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Dole, Kemp Blast Foes' 'Fear' Tactics

Politics: Candidates push economic agenda during joint appearance in Michigan. Campaign plans ad attacking Clinton on drug abuse.

September 14, 1996|EDWIN CHEN and GEBE MARTINEZ | TIMES STAFF WRITERS

SAGINAW, Mich. — Campaigning together for the first time since Labor Day, Republican presidential candidate Bob Dole and running mate Jack Kemp on Friday portrayed their Democratic foes as fearmongers and offered themselves as the alternatives with an optimistic economic agenda for a more prosperous America.

Altering President Franklin D. Roosevelt's famous Depression-era line, Kemp told several thousand boisterous supporters in an airport hangar here that "the only thing Bill Clinton has to offer is fear."

Increasingly, the GOP presidential ticket has been focusing its fire on President Clinton, complaining particularly that Democratic ads unfairly accuse Dole of wanting to slash spending for such programs as Social Security and Medicare.

On Friday, a Dole campaign official said a new GOP ad to begin airing early next week will take Clinton to task for failing to do more to fight drug abuse. Gary Koops, the campaign's deputy press secretary, said the ad "clearly will talk about Clinton's record on the drug issue and the rise of drug use among teenagers."

Koops also disputed a report out of Republican circles that the Dole campaign would start reducing its ad spending in vote-rich California. "I can assure you that next week we are spending more there than we did this week," he said.

Dole, known to be frustrated that his "pro-growth" economic agenda is not better known, vowed at the Michigan stop to continue "grinding our message out." He then did just that, seeking to assure his audience that his call for massive tax cuts is workable.

Dole and Kemp delivered much the same message later in the day at a rally on a farm at Normal, Ill.

In Michigan--one of the Midwestern states considered crucial to Dole's hopes of victory--the GOP nominee repeated what has become a mantra for him: It is possible to enact a tax cut that will reduce federal revenues by $548 billion over six years while balancing the federal budget--simply by cutting 5 cents out of every dollar in non-defense discretionary spending.

"The key . . . is simple--we just have to slow the rate of increase in federal spending," Dole said.

His plan's centerpiece--a proposed 15% cut in income tax rates--would still allow for a 39% growth rate in Medicare and a 34% growth rate in Social Security, Dole said.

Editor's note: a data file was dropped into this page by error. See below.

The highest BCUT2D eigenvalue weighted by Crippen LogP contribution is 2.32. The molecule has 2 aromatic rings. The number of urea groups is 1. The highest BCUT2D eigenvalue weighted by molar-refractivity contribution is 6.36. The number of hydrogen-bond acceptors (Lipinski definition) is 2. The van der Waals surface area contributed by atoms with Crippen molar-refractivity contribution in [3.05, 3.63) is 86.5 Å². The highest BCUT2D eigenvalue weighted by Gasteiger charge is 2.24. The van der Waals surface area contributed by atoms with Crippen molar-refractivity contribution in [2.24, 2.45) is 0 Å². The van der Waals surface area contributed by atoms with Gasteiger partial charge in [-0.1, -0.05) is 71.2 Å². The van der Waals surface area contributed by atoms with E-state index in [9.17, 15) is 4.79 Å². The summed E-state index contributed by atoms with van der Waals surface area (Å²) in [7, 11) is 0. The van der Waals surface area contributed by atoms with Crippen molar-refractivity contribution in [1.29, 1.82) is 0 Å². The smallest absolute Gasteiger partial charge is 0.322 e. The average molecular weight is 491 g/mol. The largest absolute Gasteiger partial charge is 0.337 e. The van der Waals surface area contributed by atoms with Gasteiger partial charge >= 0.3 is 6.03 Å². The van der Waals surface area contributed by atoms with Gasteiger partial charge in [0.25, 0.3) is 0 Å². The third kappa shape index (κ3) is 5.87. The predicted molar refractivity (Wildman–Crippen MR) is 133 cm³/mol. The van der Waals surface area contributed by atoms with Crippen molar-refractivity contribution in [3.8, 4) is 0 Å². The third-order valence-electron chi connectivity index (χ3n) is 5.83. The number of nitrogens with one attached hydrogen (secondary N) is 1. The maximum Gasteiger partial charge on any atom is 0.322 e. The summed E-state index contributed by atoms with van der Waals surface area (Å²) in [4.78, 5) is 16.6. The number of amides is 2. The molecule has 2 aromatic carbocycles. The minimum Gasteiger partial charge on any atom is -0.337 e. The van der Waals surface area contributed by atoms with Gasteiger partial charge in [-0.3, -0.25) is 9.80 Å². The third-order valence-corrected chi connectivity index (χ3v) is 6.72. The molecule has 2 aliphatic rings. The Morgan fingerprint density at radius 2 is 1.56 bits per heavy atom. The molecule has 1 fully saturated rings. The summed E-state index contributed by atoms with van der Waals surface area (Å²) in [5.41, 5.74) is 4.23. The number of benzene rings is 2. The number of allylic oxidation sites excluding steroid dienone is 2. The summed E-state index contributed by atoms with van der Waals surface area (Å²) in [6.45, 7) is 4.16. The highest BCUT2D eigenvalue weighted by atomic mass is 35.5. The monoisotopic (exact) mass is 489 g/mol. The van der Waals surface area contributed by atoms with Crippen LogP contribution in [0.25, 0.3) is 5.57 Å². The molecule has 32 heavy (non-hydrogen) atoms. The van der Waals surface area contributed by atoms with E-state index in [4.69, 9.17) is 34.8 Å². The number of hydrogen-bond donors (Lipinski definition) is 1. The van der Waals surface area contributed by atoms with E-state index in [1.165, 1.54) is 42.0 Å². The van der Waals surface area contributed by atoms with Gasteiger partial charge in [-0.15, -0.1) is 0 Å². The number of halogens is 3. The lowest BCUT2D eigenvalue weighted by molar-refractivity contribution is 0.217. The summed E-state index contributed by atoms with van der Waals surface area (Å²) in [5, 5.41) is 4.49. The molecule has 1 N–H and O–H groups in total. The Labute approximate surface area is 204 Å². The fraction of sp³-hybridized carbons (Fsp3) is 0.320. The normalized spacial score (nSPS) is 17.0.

"So if you're a senior citizen, don't worry about it," Dole said at the Saginaw rally. "We'll get it done."

But he acknowledged that his economic projections include a budget resolution previously passed by the GOP-dominated Congress that contains $168 billion in savings from Medicare spending.

Republicans characterized the reductions as a slowdown in the program's growth, but Democrats continue to portray the proposal as a "cut" they say will hurt the elderly--an argument Dole, Kemp, House Speaker Newt Gingrich (R-Ga.) and other GOP leaders vehemently refute.

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An analysis released Friday by the congressional Joint Committee on Taxation was seized upon by Democrats as another opportunity to bash the Dole tax plan. The analysis estimated that the plan would cost the federal government $1.1 trillion over 10 years--essentially in line with Dole campaign estimates.

But Rep. Charles B. Rangel (D-N.Y.) said the congressional projection showed vividly how hard it would be to balance the budget under the Dole tax-cut plan.

"As we suspected, Dole's trillion-dollar proposal leaves him a choice between two evils: cutting Medicare and Social Security or digging our children another trillion dollars in debt," Rangel said.

Dole and Kemp contend that the tax cuts would spur economic growth, producing tax revenue that would offset much of the cost of the plan.

Earlier in the day, Dole appeared in Wauseon, Ohio, where he spoke at another in a series of "listening to America" sessions where community and business leaders are convened to pose questions, allowing the former senator to detail various components of his campaign agenda.

Times staff writers Eleanor Randolph in New York and Janet Hook in Washington contributed to this story.

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